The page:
The idea behind Modernforms was always to offer affordable, quirky and yet still individualistic items for the keen collector or curious amateur. However, sourced on our travels and in our sheds, attics and outbuildings there are additional pieces that transcend these perameters. With this in mind, and looking to the to the global market, Individuality.Design was formed. A solely online resource, this is a dealer page on 1st Dibs, where some amazing things are to be seen. When it first launched it was the ne plus ultra of decorative arts sites, filled with amazing rare and fabulously expensive items. Competition within the industry has opened the market but 1st Dibs is still the benchmark. The darling of the American Interior Design industry, 1st Dibs will offer opportunities to source the unique and rare, usually curated with an amazing eye for style and taste. In partnership with an enlightened fellow dealer, we are delighted to showcase our very best pieces on 1st Dibs and we hope that you will follow this link to have a quick look! www.1stdibs.com/dealers/individualitydesign/
In addition to the website there is now a dedicated Instagram feed Modernforms.co.uk which has been running now for around three months and will showcase current stock, both on Modernforms and on our 1st Dibs dealer page trading as Individuality.Design. Also on the image stream are architectural curiousities, design classics from the UK and abroad, and a range of inspiring books and publications from this century and the last. It serves as an insight into the mind of the owners - from where we draw inspiration - and what we have been buying lately. What I can almost certainly promise is that there will be no selfies!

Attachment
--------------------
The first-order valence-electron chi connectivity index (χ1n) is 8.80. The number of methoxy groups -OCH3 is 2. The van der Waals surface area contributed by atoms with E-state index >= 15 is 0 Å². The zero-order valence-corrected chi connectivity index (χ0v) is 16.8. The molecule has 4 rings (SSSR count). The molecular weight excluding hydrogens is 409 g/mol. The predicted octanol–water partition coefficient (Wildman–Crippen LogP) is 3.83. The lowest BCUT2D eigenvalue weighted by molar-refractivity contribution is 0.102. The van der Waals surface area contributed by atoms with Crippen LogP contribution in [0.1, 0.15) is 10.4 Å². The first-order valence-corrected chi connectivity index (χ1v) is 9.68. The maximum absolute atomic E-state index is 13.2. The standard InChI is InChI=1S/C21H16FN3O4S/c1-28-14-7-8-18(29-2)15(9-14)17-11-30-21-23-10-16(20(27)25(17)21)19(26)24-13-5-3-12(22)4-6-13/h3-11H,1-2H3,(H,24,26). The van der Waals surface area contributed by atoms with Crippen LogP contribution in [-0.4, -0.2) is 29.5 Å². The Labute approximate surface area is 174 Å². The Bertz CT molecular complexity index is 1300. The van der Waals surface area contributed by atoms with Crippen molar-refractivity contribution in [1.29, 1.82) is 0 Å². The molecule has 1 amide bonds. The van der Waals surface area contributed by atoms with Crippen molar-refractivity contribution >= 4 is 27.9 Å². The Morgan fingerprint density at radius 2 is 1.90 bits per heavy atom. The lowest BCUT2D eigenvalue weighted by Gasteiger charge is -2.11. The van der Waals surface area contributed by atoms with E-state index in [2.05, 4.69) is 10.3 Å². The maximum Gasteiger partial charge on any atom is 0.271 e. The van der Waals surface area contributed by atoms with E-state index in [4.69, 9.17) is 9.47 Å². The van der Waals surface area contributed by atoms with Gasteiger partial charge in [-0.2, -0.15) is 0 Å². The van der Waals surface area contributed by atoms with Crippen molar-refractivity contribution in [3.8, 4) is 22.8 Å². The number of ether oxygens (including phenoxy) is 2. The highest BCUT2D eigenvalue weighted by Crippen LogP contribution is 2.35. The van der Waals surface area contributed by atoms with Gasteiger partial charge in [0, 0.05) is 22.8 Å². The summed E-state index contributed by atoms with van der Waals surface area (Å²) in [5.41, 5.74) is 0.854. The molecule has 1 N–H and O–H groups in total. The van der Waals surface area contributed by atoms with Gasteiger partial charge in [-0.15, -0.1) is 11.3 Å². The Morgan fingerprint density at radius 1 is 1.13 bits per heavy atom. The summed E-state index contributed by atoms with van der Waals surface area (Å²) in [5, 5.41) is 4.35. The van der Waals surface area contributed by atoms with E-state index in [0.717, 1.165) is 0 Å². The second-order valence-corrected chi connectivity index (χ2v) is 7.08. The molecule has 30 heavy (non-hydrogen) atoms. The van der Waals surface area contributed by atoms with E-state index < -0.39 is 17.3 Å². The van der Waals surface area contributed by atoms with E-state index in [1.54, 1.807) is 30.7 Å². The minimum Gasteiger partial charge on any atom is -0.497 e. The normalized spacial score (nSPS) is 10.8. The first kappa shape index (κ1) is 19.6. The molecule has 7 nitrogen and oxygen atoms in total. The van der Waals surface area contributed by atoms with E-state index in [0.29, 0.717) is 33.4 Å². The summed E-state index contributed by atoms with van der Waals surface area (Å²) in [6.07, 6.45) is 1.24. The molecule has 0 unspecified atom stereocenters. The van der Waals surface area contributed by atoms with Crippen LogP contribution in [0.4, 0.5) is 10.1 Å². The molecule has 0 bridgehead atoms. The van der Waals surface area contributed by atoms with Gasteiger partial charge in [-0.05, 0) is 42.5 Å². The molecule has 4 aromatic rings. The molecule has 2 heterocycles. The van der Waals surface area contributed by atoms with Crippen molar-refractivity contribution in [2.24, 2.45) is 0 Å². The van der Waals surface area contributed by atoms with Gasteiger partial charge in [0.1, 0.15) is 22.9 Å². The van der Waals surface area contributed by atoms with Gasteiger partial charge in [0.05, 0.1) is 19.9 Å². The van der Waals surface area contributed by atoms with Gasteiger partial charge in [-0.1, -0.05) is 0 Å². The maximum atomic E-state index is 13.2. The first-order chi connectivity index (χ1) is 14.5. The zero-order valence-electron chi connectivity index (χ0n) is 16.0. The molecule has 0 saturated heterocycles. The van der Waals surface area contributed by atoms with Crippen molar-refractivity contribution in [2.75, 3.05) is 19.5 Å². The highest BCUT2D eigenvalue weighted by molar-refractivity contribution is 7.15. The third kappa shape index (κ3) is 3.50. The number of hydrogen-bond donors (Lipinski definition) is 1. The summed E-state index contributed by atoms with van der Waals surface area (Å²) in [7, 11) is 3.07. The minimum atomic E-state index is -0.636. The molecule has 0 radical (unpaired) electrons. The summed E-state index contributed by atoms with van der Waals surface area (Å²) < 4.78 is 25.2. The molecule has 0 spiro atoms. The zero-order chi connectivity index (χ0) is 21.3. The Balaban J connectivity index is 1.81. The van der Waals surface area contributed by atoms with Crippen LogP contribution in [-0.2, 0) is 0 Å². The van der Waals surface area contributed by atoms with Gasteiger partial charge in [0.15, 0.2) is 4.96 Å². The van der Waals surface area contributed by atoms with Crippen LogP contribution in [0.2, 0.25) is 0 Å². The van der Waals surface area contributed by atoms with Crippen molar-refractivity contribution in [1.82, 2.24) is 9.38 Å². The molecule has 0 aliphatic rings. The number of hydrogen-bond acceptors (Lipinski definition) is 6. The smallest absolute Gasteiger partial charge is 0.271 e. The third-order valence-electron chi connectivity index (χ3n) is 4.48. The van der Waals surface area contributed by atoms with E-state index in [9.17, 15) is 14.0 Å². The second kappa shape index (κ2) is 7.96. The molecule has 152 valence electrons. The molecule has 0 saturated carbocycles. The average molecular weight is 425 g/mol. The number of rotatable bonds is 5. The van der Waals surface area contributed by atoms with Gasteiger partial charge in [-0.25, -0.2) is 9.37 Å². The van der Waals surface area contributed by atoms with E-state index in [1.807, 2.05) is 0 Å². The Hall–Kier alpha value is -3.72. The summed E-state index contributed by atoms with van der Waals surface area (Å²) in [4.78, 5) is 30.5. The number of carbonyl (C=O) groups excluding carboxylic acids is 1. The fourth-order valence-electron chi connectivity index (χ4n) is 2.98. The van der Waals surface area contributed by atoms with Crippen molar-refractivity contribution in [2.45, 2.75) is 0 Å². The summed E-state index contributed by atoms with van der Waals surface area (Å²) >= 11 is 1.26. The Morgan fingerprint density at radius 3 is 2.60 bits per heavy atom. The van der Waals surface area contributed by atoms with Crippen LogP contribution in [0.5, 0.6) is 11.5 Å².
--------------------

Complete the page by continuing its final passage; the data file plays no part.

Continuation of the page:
In amongst the items across the site and that come and go through our hands, are many, many items of ceramics. The specialism is in French artist designed ceramics of the 1950's but if a piece is a good enough design or has "something about it" then it will make the grade. What is curious is how different European countries approached the medium around this time, of c.1948-68. As a very broad overview, the key nations could be considered to be France, Germany, the UK, Scandinavia and Italy. The colourful handpainted artistic wares of France and Italy (Vallauris, San Marino, Turin) are in contrast to the cool an subdued tones of much Scandinavian pottery. A glaring exception is probably Stig Lindberg whose designs perhaps have more in common with his Southern European counterparts. Often produced in moulded series, much Scandinavian pottery relied on the multiple variations and nuances in glazes to create the effects. German pottery was again produced in large quantities, rather more cheaply than in Scandinavia but with the textured and three-dimensional glazes seen in Vallauris pottery, especially the so called "fat lava" technique. The UK plowed it's own furrow, with a few exceptions not really paying to much attention to the avant-garde, and producing slightly watered down versions of the continental styles. Ceramics (studio pottery excepted) were still more frequently seen as functional and not artistic in their own right - interesting work was always being done at Poole of course, but this was the exception rather than the rule. Perhaps national characteristics at this time on a small scale could be seen expressed through the medium of clay?